Currently UniSea is beginning to expand its capabilities into overseeing the construction, financing and crewing of new vessels for clients. The company has already implemented a separate crewing department to undertake crewing services for other vessels, an area where UniSea’s close contacts with embassies and other major corporations are particularly beneficial. Another major investment is the development of UniSea’s own computer-based maintenance and financial control programme. “This programme runs both onboard vessels and in the office in real time, incorporating all of our stocks, orders, vessel and crewing expenses, and ISM and ISPS information. By utilising this system, not only is our book keeping is updated every day, we are also able to monitor our business’ ingoings and outgoings, preventing any unexpected surprises at the end of the financial year. The programme can also be implemented into other vessels, providing ship-owners with an overview of their situation on a day-to-day basis. With other programmes on the market specifically targeted at maintenance, crewing or finances, we self-developed our system to incorporate all of this in one package,” explains Gerald.
Maintenance is particularly important within the marine industry, with UniSea investing substantial amounts of time and money into its vessels to ensure they remain in optimum operating condition. This process is facilitated by UniSea’s software programme through incorporating all of the technical and deck components of its vessels. This information is then used to calculate a maintenance scheme based on the age and operational hours of each vessel, which helps to reduce unscheduled maintenance through breakdowns.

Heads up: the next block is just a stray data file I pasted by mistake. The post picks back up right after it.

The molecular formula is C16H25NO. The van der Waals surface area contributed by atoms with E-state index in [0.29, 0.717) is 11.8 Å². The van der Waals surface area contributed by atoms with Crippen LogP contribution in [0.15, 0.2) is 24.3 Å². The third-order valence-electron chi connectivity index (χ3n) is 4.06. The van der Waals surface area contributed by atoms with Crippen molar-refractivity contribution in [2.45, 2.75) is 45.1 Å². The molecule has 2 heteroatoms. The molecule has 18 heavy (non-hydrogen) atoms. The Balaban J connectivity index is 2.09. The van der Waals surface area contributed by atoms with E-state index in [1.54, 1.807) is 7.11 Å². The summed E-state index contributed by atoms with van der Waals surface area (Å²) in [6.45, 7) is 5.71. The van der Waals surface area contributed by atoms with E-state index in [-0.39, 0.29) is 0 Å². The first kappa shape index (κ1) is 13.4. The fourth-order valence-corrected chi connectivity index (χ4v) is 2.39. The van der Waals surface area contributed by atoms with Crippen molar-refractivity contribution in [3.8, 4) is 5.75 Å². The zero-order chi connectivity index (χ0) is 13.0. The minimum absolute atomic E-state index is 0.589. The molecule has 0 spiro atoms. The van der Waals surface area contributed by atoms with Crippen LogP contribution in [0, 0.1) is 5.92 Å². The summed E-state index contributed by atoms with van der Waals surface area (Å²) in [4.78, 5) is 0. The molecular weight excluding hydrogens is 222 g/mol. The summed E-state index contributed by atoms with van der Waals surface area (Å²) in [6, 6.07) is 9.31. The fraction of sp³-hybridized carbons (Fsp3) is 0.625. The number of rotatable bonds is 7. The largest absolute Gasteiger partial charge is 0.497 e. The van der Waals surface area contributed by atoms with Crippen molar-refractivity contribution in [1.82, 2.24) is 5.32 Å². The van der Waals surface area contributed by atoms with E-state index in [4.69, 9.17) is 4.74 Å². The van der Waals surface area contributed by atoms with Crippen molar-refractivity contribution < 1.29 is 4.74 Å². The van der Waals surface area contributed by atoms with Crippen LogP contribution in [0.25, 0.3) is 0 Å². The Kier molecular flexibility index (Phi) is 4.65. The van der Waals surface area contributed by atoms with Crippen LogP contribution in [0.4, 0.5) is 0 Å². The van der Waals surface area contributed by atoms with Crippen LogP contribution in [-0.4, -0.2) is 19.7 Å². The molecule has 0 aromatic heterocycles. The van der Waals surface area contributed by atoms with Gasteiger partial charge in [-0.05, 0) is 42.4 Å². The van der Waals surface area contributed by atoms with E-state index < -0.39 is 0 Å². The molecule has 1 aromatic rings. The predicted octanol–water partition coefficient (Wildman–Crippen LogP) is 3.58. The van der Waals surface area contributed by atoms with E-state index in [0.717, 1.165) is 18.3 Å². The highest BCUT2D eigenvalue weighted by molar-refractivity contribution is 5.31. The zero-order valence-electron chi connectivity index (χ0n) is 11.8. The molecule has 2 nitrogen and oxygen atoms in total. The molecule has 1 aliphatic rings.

Turning his attention towards the future ambitions of UniSea, Gerald concludes: “Looking ahead, we have the capability to increase our operations in managing client-owned vessels, as well as looking into expanding our own fleet. However due to the current economic climate the market has become much more challenging when looking to secure financial funding than in the past. In the future we are looking to extend vessel ownership and our services to other shipping companies, as many are not concerned with the quality of the ship as long as they meet the capacity they need for their cargo. Our ships are built in shipyards in Holland to the highest European standards, which enable us to provide higher performance levels. Certainly from a commercial perspective we believe that having quality vessels is a significant benefit in terms of profitability, compared to having a higher quantity of low-grade ships.”
Complete vessel management services
Expanding capabilities into new-builds and crewing
Self-developed computer programme